Raising Hands for Education

Recent Teacher Protests are Sparking Change


David Zalubowski

Elizabeth Garlick, a teacher at North Mor Elementary School in Northglenn, CO protests

Gracie Nowlan, Staff Writer

     After a day surrounding their students the teachers are what is left. Unfortunately though, the teachers may not be ‘left’ anymore. In a 2012 survey 6.6% of teachers said that they wanted to leave teaching as soon as possible and two-thirds of US teachers quit before retirement, according to the Learning Policy Institute. Don’t just blame it on the students as most teachers joke but, “Low salaries, dissatisfaction with testing and accountability pressures, lack of opportunities for advancement and dissatisfaction with working conditions,” are what is really driving these teachers to speak up.


Coronado teachers, along with other teachers in Colorado, have decided to stand up without raising their hand for permission. Staff members and teachers from all over Colorado came together in the Capitol building in Denver to protest the low pay and unsatisfactory working conditions on Tuesday, April 17th. Coronado staff, including Ms. Jacobs, “organized a walk-in [about] some of the issues facing both teachers and students.” The teachers’ main goal for this walk in was to try to, “bring awareness to things like the teacher retirement plan, the school finances,” and with the hope “that the state will give [the school] more money for facilities, education, curriculum, and the safety piece.” The teachers and staff addressed “just all the issues about education.” Ms. Jacobs explained.


Ms. Jacobs and roughly thirty to forty other staff members and teachers from CHS met at the flagpole at 7:15 before school and began talking about the issues they face. The staff as put by Jacobs, “walked around the school mostly for visibility issues and then [they] went to work.” This peaceful walk-in allowed the teachers of CHS to come together and discuss the daily issues they all face. Jacobs went on to say that, “In the vein of trying to bring awareness to [the issues] but trying to also be there for [the students] in school.”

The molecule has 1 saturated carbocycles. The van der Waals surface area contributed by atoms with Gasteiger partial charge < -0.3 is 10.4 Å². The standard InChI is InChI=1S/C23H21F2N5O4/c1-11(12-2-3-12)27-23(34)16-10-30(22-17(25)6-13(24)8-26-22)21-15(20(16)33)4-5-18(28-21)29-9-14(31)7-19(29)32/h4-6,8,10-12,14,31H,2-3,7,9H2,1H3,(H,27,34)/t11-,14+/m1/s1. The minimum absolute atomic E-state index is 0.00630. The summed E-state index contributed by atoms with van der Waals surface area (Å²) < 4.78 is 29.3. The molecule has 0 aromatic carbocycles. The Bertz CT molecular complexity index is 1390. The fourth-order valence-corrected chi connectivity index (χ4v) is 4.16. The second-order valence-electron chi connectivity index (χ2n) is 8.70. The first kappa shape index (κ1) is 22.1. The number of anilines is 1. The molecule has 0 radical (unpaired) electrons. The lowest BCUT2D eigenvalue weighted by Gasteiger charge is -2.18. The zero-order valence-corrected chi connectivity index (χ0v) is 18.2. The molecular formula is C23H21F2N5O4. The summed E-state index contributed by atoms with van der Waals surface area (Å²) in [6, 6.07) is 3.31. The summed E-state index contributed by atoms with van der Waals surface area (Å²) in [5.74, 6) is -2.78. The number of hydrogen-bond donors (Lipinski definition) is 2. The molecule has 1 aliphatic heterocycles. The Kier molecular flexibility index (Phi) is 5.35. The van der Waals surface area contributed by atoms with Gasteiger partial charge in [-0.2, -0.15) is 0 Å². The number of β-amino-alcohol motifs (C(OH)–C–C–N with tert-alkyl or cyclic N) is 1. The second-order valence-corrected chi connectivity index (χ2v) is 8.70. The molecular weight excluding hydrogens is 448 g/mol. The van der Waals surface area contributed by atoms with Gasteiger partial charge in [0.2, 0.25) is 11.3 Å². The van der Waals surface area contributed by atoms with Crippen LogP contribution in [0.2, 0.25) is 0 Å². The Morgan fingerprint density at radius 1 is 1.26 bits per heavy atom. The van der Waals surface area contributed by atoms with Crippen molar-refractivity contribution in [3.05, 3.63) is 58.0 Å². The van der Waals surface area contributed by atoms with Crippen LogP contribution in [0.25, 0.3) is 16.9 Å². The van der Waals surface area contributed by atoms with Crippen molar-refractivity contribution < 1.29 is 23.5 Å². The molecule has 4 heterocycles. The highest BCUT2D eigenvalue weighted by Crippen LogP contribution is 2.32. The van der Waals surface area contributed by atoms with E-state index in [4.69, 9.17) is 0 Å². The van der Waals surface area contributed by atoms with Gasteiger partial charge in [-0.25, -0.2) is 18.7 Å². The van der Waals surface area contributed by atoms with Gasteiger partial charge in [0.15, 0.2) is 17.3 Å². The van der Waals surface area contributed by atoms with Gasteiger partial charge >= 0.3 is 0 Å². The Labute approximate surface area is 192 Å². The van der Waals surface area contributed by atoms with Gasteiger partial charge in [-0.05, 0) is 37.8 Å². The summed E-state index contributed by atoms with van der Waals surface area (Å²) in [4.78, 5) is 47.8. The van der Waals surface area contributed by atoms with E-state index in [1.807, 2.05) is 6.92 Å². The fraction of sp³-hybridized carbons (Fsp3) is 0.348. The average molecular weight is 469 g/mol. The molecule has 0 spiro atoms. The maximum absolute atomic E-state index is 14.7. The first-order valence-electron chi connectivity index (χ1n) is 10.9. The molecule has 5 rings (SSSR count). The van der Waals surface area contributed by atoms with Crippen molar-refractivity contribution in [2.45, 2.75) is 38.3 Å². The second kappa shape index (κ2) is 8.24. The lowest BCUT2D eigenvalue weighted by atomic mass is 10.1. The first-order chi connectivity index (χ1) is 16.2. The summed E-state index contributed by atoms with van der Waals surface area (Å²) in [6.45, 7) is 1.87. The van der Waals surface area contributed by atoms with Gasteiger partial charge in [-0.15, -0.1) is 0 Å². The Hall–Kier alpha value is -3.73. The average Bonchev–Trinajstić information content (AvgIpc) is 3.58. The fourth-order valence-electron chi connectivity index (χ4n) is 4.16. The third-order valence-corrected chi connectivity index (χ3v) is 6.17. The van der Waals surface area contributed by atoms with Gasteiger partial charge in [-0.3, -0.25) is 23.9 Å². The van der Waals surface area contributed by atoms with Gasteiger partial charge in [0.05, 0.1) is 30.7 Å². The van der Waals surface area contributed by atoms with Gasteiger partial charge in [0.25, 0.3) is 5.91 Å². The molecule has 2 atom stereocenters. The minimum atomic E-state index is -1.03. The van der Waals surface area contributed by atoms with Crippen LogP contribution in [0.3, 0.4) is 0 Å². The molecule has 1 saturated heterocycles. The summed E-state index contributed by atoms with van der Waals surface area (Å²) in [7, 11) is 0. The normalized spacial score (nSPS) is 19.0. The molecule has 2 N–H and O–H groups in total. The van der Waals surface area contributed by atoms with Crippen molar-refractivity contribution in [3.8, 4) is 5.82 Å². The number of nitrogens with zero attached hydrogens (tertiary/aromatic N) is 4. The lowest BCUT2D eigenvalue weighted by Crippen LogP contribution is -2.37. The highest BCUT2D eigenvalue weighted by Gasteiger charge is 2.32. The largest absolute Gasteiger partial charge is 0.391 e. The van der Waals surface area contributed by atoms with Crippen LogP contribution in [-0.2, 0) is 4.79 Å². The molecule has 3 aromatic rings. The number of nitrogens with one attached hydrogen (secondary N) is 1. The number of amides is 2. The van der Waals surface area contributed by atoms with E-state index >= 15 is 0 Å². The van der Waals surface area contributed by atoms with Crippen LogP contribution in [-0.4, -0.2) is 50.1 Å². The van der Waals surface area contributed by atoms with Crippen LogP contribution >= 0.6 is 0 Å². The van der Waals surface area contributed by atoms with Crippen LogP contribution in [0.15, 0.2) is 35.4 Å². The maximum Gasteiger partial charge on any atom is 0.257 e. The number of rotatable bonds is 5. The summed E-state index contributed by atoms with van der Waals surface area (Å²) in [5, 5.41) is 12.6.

In addition to the recent protests on Monday, April 16th, many teachers and staff members attended a protest in Denver on Friday, April 27th. These staff members sent a powerful message for education, so much so that there was no school on the Friday of the event. A myriad of teachers are heading up to Denver, leaving few substitutes and remaining teachers to cover the amount of absences. This then leaves the students with the day off on the 27th.


Ms. Jacobs, who personally attended the event, explained just what went down last Friday. “Especially in our state, legislators have kind of struggled to properly fund education and there are different statistics out there but [Colorado] is one of the lowest funded per pupil in the United States. So, [Colorado] spends less on [students] than other states in the country do,” Jacobs says, explaining the some of the reasons for the recent protest. The protest went from nine in the morning to roughly 3:30 pm as teachers and staff listened to speeches, rallied, marched, and had the opportunity to speak with some of the state legislators. “There were probably around 20-25 Coronado teachers and staff members there. [Jacobs] was told by another educational leader on Saturday at a conference [she] was at that there were 14,000 teachers on Friday and around three to four thousand teachers on Thursday because Douglas and Jefferson County did it on Thursday instead of on Friday.”


Overall, the protest brought a large turnout to Denver and it was a success. Teachers, staff, and students hope to see a change in education, school safety, funding, as well as teacher pay in the days, weeks, and years to come.